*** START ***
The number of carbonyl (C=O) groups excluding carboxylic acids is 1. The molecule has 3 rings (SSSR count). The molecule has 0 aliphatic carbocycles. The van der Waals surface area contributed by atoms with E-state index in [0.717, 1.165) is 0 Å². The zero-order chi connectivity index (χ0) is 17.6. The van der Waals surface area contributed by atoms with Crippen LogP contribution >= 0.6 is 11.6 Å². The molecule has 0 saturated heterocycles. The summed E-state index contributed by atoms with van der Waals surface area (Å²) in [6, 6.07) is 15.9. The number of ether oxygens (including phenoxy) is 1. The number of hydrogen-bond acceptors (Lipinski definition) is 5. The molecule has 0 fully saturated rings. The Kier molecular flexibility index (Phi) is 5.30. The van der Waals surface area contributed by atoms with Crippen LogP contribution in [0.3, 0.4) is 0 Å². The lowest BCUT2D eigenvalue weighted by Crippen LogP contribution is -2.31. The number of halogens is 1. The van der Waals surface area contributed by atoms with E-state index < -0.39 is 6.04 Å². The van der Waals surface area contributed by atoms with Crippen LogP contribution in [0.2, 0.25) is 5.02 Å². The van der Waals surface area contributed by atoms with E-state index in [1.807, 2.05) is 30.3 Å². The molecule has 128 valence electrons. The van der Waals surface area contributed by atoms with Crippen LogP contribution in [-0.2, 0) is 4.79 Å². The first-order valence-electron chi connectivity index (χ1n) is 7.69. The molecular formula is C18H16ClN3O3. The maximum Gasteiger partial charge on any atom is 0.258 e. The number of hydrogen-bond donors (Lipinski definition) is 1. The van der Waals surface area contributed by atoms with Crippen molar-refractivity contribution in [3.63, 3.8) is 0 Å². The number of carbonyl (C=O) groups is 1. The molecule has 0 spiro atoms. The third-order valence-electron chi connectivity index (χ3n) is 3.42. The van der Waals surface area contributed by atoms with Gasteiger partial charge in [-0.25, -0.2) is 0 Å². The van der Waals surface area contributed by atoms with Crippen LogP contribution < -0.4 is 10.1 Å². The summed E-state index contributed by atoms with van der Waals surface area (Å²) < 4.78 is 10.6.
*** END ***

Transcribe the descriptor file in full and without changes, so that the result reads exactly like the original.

The number of carbonyl (C=O) groups excluding carboxylic acids is 1. The molecule has 3 rings (SSSR count). The molecule has 0 aliphatic carbocycles. The van der Waals surface area contributed by atoms with E-state index in [0.717, 1.165) is 0 Å². The zero-order chi connectivity index (χ0) is 17.6. The van der Waals surface area contributed by atoms with Crippen LogP contribution >= 0.6 is 11.6 Å². The molecule has 0 saturated heterocycles. The summed E-state index contributed by atoms with van der Waals surface area (Å²) in [6, 6.07) is 15.9. The number of ether oxygens (including phenoxy) is 1. The number of hydrogen-bond acceptors (Lipinski definition) is 5. The molecule has 0 fully saturated rings. The Kier molecular flexibility index (Phi) is 5.30. The van der Waals surface area contributed by atoms with Crippen LogP contribution in [0.3, 0.4) is 0 Å². The lowest BCUT2D eigenvalue weighted by Crippen LogP contribution is -2.31. The number of halogens is 1. The van der Waals surface area contributed by atoms with E-state index < -0.39 is 6.04 Å². The van der Waals surface area contributed by atoms with Crippen LogP contribution in [0.2, 0.25) is 5.02 Å². The van der Waals surface area contributed by atoms with E-state index in [1.807, 2.05) is 30.3 Å². The molecule has 128 valence electrons. The van der Waals surface area contributed by atoms with Crippen LogP contribution in [-0.2, 0) is 4.79 Å². The first-order valence-electron chi connectivity index (χ1n) is 7.69. The molecular formula is C18H16ClN3O3. The maximum Gasteiger partial charge on any atom is 0.258 e. The number of hydrogen-bond donors (Lipinski definition) is 1. The van der Waals surface area contributed by atoms with Crippen molar-refractivity contribution in [3.63, 3.8) is 0 Å². The number of carbonyl (C=O) groups is 1. The molecule has 0 spiro atoms. The third-order valence-electron chi connectivity index (χ3n) is 3.42. The van der Waals surface area contributed by atoms with Gasteiger partial charge in [-0.25, -0.2) is 0 Å². The van der Waals surface area contributed by atoms with Crippen LogP contribution < -0.4 is 10.1 Å². The summed E-state index contributed by atoms with van der Waals surface area (Å²) < 4.78 is 10.6.